Samson

Introduction:

Samson had a lot of potential. He was reared in a Godly home, he was given supernatural strength. He could have been a super hero of urban legend proportions. People would still be talking about him in reverence if he had led Israel to impressive victories and complete freedom. Samson could have been so much more, but he ended up as a flash in the pan. Yes, he did something spectacular occasionally, but he never rallied the people of Israel to do God’s will. In the end he was exploited and ridiculed by his enemies. If he was a manager today, he would probably be terminated for failing to meet any of his objectives. But was he a failure? My answer is no. Samson’s story teaches us that just because you failed at something does not mean that you are a failure. A failure is an event, not a person. Samson failed over and over and over again. And when it looks like he failed way too much for God to ever use him, God accomplishes His purposes through a man that repeatedly could not get it right. Just because you’re down, you are not out. God can still use you for His purposes.   

Bottom line:  A failure is an event, never a person.

Something To Talk About:

Samson’s life shows yet again that a man can make spectacular blunders and still walk in God’s blessing. God takes faith and commitment very seriously, and what faith and commitment Samson had was genuine. His failures kept him from fulfilling his calling, but God never abandoned him.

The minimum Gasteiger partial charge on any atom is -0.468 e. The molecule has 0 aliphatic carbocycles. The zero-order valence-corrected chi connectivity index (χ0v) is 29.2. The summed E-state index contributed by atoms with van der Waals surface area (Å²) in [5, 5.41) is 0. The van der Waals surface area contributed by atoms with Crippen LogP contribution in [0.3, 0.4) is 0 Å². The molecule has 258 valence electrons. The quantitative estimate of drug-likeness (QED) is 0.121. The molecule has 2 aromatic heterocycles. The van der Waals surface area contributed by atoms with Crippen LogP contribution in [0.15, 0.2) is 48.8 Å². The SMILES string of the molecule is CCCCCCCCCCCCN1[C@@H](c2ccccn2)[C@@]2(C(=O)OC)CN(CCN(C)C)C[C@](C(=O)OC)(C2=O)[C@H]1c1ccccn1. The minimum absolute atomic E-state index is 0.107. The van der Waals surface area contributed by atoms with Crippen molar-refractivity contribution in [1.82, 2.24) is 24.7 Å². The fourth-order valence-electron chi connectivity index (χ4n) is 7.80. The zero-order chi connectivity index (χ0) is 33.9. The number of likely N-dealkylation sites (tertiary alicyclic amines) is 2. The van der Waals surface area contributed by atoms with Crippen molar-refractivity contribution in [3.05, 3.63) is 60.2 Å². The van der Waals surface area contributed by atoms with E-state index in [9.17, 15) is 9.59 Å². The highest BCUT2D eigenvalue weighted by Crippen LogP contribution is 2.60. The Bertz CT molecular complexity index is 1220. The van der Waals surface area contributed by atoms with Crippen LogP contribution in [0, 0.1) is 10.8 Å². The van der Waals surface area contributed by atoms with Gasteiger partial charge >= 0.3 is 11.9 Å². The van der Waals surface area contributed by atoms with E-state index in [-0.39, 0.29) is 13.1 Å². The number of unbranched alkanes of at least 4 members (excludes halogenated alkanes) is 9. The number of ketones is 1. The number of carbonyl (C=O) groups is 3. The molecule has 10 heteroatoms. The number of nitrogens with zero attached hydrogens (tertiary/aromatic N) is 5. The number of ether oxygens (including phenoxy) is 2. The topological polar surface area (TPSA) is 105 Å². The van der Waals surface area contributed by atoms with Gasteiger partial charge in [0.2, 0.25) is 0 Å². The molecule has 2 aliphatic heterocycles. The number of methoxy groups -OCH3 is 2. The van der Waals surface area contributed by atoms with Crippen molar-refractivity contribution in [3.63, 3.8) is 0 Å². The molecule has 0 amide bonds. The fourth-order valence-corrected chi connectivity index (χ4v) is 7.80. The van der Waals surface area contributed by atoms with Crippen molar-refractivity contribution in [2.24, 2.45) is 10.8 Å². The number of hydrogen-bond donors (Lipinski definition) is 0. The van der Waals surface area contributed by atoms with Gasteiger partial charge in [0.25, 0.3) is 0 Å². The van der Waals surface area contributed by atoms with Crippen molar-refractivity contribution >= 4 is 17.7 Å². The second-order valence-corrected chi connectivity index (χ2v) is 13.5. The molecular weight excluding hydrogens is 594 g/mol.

1. A man’s greatest fear is failure and greatest pain is regret: Men hate to fail. It goes against our DNA. We want to measure up. We want to be successful and we want to be admired. When we play a game we want to win. Samson was the poster boy for “shoulda coulda woulda.” Samson’s story reminds us that man’s greatest fear is failure, and his greatest pain is regret. We have all failed, so fortunately, failure is an event, not a person. No matter how badly you’ve messed up in your life, you probably could not match Samson. Samson failed individually, but he also failed a nation. Remorse is where a lot of men stop. Remorse is when you say, “Boy, I wish I hadn’t done it; I really feel bad about what I did; I’m a bad person.” Repentance is where you say, “I’m going to change; I’m going to do something different.” In fact, repentance literally means, “I’m going to change direction.” In the end of Samson’s story, as you’ll see, he finally used his strength for God’s purposes instead of his own. Don’t try just to “be a stronger man.” Satan loves making strong men weak. God loves making weak men strong. Don’t try just to “be a better man.” Be God’s man. Stop trying to tell your story. Start telling His. It’s not about you. It’s about Him. Push those pillars down. Die to yourself so you can live for Him.